A modal verb is a type of verb that indicates an opinion about something or someone.
Take a look at the following sentences.
Sentence number 01 brings in a piece of information or a fact. It does not indicate the opinion of the speaker. In other words, it does not express anything about how the speaker feels about the comment he is making.
Sentence number 02 gives an idea that there is a possibility for him to sing at the party tonight. The sentence clearly expresses what he feels about it. This feeling is generated with the help of the modal verb “might”.
Modal verbs come under the category of Auxiliary verbs in English. Each and every modal verb expresses different opinions. This opinion or feeling is called “modality”.
If we take sentence 02 for example, the verb pattern is as follows.
Might = Modal verb
Sing = Base form of the action verb “sing”
We can replace “might” with many other modal verbs and generate different meanings as follows.
Let’s have them in sentences and understand their meanings.
I might sing a song at the party tonight. – There is a possibility / I’m not sure.
I will sing a song at the party tonight. – I intend to sing. / I’m sure of it.
I can sing a song at the party tonight. – I have the capacity. I’m able to do it.
You must sing a song at the party tonight. – Here, Someone is telling you that it is absolutely necessary.
Modal verbs express the speaker’s attitude to what he or she is saying. Hence, Modal verbs always have a close reference to the context of your sentence. Therefore, the following 7 important characteristics of Modal Verbs should be analyzed for a better understanding.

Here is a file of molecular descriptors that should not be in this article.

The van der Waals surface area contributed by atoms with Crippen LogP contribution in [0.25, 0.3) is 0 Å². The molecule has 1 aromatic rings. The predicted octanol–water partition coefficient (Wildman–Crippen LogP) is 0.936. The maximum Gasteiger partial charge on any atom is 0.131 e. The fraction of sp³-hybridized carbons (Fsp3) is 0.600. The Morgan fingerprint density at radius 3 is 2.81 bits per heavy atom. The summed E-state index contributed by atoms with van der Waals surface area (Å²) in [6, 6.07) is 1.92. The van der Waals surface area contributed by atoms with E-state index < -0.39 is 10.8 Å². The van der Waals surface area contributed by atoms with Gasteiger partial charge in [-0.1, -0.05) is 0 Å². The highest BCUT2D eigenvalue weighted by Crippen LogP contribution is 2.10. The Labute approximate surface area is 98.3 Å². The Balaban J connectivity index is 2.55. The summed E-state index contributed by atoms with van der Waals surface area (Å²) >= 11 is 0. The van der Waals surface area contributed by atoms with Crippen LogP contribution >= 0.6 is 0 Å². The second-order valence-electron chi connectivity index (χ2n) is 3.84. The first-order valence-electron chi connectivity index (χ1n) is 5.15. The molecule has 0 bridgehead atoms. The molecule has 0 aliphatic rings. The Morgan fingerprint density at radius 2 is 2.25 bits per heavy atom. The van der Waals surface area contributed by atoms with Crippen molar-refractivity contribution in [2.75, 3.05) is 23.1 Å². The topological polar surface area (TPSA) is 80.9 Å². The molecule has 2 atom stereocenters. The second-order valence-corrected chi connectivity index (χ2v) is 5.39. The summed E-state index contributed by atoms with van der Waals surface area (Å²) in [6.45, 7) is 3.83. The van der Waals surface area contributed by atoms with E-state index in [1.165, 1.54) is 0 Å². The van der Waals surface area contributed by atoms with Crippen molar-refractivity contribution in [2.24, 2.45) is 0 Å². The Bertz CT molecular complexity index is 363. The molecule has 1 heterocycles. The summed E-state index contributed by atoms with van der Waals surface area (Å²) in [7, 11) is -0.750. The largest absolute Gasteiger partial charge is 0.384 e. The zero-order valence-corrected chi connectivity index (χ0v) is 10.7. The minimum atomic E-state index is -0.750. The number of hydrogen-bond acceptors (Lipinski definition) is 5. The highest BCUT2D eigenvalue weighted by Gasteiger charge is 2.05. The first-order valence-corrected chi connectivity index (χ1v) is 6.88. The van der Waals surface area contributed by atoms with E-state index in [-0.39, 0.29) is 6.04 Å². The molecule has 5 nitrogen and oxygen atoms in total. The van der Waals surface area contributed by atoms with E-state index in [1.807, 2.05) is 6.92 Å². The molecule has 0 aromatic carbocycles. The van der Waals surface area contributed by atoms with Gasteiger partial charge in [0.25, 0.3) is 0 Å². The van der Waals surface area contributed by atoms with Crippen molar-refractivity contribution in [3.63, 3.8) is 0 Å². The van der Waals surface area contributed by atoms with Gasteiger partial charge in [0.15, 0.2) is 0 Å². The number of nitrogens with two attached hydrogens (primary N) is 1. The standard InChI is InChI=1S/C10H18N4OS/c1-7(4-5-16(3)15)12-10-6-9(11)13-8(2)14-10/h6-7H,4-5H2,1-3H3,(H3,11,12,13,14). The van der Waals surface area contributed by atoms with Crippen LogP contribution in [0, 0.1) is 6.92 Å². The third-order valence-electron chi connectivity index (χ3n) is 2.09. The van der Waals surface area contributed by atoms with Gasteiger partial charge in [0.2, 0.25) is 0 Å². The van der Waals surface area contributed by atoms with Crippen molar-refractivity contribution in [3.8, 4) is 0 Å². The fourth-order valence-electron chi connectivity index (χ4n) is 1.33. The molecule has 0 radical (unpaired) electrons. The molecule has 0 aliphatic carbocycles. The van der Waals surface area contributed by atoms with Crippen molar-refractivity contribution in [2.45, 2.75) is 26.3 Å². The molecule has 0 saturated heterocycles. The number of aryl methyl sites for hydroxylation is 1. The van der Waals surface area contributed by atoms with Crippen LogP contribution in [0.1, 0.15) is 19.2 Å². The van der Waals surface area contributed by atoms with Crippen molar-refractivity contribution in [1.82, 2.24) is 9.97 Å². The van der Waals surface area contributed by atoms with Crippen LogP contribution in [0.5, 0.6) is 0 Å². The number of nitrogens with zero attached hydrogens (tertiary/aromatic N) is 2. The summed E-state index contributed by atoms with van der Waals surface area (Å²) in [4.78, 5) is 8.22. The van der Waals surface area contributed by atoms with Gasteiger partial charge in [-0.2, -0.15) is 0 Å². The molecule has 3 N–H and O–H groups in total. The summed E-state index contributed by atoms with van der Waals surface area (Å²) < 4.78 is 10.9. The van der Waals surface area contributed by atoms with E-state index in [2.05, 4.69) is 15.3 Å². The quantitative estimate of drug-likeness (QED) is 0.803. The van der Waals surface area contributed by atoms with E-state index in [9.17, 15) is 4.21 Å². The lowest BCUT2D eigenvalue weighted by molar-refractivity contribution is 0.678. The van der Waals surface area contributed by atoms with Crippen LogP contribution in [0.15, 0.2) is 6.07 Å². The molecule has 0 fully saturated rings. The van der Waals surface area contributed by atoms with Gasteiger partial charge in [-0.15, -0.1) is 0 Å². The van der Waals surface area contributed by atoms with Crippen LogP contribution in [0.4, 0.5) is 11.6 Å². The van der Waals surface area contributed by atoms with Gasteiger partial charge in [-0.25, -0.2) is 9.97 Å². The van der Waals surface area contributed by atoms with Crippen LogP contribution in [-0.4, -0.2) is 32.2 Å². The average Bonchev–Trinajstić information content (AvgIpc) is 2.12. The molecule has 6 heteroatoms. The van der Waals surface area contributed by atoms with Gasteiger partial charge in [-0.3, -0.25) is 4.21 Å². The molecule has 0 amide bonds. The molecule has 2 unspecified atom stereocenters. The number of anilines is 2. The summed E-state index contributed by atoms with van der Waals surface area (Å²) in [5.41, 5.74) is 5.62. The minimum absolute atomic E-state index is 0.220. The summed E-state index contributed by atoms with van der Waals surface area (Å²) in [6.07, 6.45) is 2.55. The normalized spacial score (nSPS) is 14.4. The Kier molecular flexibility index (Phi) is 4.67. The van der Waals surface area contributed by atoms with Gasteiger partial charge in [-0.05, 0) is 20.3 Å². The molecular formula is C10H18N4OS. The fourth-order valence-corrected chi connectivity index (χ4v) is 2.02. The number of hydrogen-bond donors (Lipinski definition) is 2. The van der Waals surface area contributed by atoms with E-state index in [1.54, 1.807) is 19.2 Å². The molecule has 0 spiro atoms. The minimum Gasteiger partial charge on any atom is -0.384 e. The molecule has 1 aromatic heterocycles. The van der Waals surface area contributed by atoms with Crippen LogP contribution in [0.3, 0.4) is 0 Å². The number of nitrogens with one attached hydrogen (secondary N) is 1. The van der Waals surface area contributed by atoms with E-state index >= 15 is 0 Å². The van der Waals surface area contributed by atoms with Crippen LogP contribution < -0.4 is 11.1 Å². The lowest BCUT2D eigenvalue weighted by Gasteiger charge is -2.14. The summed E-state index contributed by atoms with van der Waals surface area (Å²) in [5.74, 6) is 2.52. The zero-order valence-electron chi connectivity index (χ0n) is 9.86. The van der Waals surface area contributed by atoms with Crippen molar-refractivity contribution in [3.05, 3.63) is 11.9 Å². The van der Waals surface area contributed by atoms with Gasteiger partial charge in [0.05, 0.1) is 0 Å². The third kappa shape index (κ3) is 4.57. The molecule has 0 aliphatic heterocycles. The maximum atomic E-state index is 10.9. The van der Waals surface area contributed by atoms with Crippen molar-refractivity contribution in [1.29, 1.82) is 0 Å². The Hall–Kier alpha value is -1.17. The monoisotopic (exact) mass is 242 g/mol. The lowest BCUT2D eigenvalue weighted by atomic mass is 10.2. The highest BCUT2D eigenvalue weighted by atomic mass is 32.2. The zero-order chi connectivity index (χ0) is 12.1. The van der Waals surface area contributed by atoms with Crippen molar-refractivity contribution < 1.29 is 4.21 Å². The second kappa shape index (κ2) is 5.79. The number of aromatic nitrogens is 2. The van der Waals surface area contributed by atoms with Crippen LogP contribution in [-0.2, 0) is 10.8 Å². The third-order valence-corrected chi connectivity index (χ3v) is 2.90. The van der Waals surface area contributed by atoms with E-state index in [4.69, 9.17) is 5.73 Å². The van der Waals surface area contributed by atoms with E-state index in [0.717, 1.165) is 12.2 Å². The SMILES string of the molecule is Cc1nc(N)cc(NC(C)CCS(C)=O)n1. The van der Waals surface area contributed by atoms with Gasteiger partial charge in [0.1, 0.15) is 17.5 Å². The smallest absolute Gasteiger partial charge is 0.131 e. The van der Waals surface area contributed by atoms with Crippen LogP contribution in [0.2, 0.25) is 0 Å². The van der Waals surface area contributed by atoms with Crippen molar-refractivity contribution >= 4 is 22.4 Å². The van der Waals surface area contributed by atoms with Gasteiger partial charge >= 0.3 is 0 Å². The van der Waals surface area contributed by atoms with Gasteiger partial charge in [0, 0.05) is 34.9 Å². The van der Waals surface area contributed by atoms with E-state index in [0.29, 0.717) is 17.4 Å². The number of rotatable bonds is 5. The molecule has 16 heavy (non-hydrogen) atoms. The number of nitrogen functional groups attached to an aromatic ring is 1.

Let’s take a look at the following sample sentences.
|I will see him tomorrow.||Intention|
|Would you like a cup of tea?||Offer / Politeness|
|I shall see him tomorrow.||Possibility|
|Shall we take a taxi?||Suggestion / Proposal|
|You should work hard.||Obligation / Responsibility|
|I can play the guitar well.||Ability|
|Can you do this for me?||Request|
|Can I come in ?||Asking for permission|
|May I go out?||Asking for permission|
|You may leave now.||Giving permission / Order|
|He might come back.||Weak Possibility|
|I don’t care what they might say.||Weak Possibility|
|We must help each other.||necessity|
|You must not go to bed late.||advice|
|I could have told you the truth.||Regret|
|“Will you be there tomorrow?” he asked.||– a request|
|“I will be there tomorrow.” he said.||- Showing intention|
|“Will you stay out of this?” he shouted.||- An order / command.|
|Shall I bring you a cup of tea?||- Offer|
|Can I bring you a cup of tea?||- Offer|
|Situation and the opinion||Sentence with suitable modal verb|
|I plan to visit her house tomorrow.||I will see you tomorrow.|
| We usually meet at the bus-stop on our way to school.
Perhaps, we might meet tomorrow as well.
|I shall see you tomorrow.|
|I like to meet you. It is a mere desire.||I would like to see you tomorrow.|
Many modals have their Past Tense forms.
|Base form||Past Tense form|
However, the past tense verb forms of these modals do not necessarily generate the past tense idea every time they are used in sentences. Let’s understand this with an example.
In this sentence, the modal verb “would” has not been used in order to give a past tense idea. “Would” here suggests a present idea and bears a feeling of an invitation with politeness.
Eg: The verb phrase is underlined whereas the modal verb which comes first is highlighted.
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